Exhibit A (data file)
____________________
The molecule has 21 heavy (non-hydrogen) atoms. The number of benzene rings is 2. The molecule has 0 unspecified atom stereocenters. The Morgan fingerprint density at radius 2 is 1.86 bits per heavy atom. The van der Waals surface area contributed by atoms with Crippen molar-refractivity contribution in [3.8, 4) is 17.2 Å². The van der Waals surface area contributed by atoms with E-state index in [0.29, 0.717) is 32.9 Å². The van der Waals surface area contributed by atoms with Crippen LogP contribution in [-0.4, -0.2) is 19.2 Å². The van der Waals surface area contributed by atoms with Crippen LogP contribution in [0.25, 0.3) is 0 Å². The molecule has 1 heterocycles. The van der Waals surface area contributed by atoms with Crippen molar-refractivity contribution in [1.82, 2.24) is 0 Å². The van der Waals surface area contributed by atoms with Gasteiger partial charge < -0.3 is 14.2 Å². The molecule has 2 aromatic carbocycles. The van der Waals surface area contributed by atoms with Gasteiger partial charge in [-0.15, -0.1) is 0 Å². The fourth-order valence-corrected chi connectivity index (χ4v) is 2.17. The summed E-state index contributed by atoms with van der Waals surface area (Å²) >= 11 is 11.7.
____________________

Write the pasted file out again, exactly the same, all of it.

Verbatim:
The molecule has 21 heavy (non-hydrogen) atoms. The number of benzene rings is 2. The molecule has 0 unspecified atom stereocenters. The Morgan fingerprint density at radius 2 is 1.86 bits per heavy atom. The van der Waals surface area contributed by atoms with Crippen molar-refractivity contribution in [3.8, 4) is 17.2 Å². The van der Waals surface area contributed by atoms with E-state index in [0.29, 0.717) is 32.9 Å². The van der Waals surface area contributed by atoms with Crippen LogP contribution in [-0.4, -0.2) is 19.2 Å². The van der Waals surface area contributed by atoms with Crippen LogP contribution in [0.25, 0.3) is 0 Å². The molecule has 1 heterocycles. The van der Waals surface area contributed by atoms with Crippen molar-refractivity contribution in [1.82, 2.24) is 0 Å². The van der Waals surface area contributed by atoms with Gasteiger partial charge < -0.3 is 14.2 Å². The molecule has 2 aromatic carbocycles. The van der Waals surface area contributed by atoms with Gasteiger partial charge in [-0.15, -0.1) is 0 Å². The fourth-order valence-corrected chi connectivity index (χ4v) is 2.17. The summed E-state index contributed by atoms with van der Waals surface area (Å²) >= 11 is 11.7.